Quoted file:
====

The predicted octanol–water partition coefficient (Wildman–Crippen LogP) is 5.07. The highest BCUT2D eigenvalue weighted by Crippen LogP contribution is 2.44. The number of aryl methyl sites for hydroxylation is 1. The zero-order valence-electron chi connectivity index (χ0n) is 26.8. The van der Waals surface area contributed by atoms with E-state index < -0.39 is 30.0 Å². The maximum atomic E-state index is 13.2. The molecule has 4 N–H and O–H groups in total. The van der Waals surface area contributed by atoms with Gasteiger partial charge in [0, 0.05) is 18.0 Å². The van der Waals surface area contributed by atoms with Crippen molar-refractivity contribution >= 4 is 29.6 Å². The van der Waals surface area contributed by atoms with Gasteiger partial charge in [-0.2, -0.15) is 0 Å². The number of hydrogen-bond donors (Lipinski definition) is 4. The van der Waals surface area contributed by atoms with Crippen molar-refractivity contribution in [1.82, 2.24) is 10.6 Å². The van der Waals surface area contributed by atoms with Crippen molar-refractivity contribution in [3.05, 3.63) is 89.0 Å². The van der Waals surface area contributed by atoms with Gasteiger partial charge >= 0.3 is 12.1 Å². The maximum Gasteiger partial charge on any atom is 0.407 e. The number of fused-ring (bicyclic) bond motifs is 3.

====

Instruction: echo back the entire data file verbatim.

The predicted octanol–water partition coefficient (Wildman–Crippen LogP) is 5.07. The highest BCUT2D eigenvalue weighted by Crippen LogP contribution is 2.44. The number of aryl methyl sites for hydroxylation is 1. The zero-order valence-electron chi connectivity index (χ0n) is 26.8. The van der Waals surface area contributed by atoms with E-state index < -0.39 is 30.0 Å². The maximum atomic E-state index is 13.2. The molecule has 4 N–H and O–H groups in total. The van der Waals surface area contributed by atoms with Gasteiger partial charge in [0, 0.05) is 18.0 Å². The van der Waals surface area contributed by atoms with Crippen molar-refractivity contribution >= 4 is 29.6 Å². The van der Waals surface area contributed by atoms with Gasteiger partial charge in [-0.2, -0.15) is 0 Å². The number of hydrogen-bond donors (Lipinski definition) is 4. The van der Waals surface area contributed by atoms with Crippen molar-refractivity contribution in [1.82, 2.24) is 10.6 Å². The van der Waals surface area contributed by atoms with Crippen molar-refractivity contribution in [3.05, 3.63) is 89.0 Å². The van der Waals surface area contributed by atoms with Gasteiger partial charge >= 0.3 is 12.1 Å². The maximum Gasteiger partial charge on any atom is 0.407 e. The number of fused-ring (bicyclic) bond motifs is 3.